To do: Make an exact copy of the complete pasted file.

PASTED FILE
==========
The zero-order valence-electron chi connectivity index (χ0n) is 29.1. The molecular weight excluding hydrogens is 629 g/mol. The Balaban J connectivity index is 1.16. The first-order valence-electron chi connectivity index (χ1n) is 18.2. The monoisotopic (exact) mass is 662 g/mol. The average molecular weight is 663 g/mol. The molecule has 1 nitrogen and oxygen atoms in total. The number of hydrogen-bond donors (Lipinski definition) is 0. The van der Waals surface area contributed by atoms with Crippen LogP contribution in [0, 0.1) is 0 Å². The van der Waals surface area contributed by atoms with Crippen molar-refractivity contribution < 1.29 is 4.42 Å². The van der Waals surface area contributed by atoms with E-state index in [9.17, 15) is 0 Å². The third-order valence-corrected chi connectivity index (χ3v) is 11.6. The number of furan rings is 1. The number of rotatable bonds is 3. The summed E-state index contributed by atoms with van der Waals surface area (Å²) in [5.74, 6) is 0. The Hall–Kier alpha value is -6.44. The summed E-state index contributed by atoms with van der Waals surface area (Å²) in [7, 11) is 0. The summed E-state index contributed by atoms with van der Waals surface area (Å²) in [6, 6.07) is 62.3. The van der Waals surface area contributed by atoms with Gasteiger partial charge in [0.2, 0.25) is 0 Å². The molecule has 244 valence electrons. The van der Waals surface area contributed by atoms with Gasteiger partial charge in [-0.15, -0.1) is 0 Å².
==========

The zero-order valence-electron chi connectivity index (χ0n) is 29.1. The molecular weight excluding hydrogens is 629 g/mol. The Balaban J connectivity index is 1.16. The first-order valence-electron chi connectivity index (χ1n) is 18.2. The monoisotopic (exact) mass is 662 g/mol. The average molecular weight is 663 g/mol. The molecule has 1 nitrogen and oxygen atoms in total. The number of hydrogen-bond donors (Lipinski definition) is 0. The van der Waals surface area contributed by atoms with Crippen LogP contribution in [0, 0.1) is 0 Å². The van der Waals surface area contributed by atoms with Crippen molar-refractivity contribution < 1.29 is 4.42 Å². The van der Waals surface area contributed by atoms with E-state index in [9.17, 15) is 0 Å². The third-order valence-corrected chi connectivity index (χ3v) is 11.6. The number of furan rings is 1. The number of rotatable bonds is 3. The summed E-state index contributed by atoms with van der Waals surface area (Å²) in [5.74, 6) is 0. The Hall–Kier alpha value is -6.44. The summed E-state index contributed by atoms with van der Waals surface area (Å²) in [7, 11) is 0. The summed E-state index contributed by atoms with van der Waals surface area (Å²) in [6, 6.07) is 62.3. The van der Waals surface area contributed by atoms with Gasteiger partial charge in [0.2, 0.25) is 0 Å². The molecule has 244 valence electrons. The van der Waals surface area contributed by atoms with Gasteiger partial charge in [-0.15, -0.1) is 0 Å².